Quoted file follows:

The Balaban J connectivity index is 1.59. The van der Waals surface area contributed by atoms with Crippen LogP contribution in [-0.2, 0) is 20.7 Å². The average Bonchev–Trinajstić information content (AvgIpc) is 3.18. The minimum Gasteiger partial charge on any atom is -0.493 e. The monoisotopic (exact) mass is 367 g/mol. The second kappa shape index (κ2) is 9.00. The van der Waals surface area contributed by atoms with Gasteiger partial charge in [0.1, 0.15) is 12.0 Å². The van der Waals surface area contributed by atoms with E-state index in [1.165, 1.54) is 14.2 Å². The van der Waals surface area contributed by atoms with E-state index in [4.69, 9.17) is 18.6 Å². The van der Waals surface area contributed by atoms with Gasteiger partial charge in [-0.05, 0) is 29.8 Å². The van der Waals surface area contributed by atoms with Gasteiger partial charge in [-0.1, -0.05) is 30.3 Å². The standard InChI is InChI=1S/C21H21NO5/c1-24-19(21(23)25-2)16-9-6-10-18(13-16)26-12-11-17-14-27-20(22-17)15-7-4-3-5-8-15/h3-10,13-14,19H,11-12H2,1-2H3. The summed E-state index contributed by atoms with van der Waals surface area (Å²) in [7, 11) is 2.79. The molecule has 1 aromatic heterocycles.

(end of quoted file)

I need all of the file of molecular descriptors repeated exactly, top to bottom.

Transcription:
The Balaban J connectivity index is 1.59. The van der Waals surface area contributed by atoms with Crippen LogP contribution in [-0.2, 0) is 20.7 Å². The average Bonchev–Trinajstić information content (AvgIpc) is 3.18. The minimum Gasteiger partial charge on any atom is -0.493 e. The monoisotopic (exact) mass is 367 g/mol. The second kappa shape index (κ2) is 9.00. The van der Waals surface area contributed by atoms with Gasteiger partial charge in [0.1, 0.15) is 12.0 Å². The van der Waals surface area contributed by atoms with E-state index in [1.165, 1.54) is 14.2 Å². The van der Waals surface area contributed by atoms with E-state index in [4.69, 9.17) is 18.6 Å². The van der Waals surface area contributed by atoms with Gasteiger partial charge in [-0.05, 0) is 29.8 Å². The van der Waals surface area contributed by atoms with Gasteiger partial charge in [-0.1, -0.05) is 30.3 Å². The standard InChI is InChI=1S/C21H21NO5/c1-24-19(21(23)25-2)16-9-6-10-18(13-16)26-12-11-17-14-27-20(22-17)15-7-4-3-5-8-15/h3-10,13-14,19H,11-12H2,1-2H3. The summed E-state index contributed by atoms with van der Waals surface area (Å²) in [7, 11) is 2.79. The molecule has 1 aromatic heterocycles.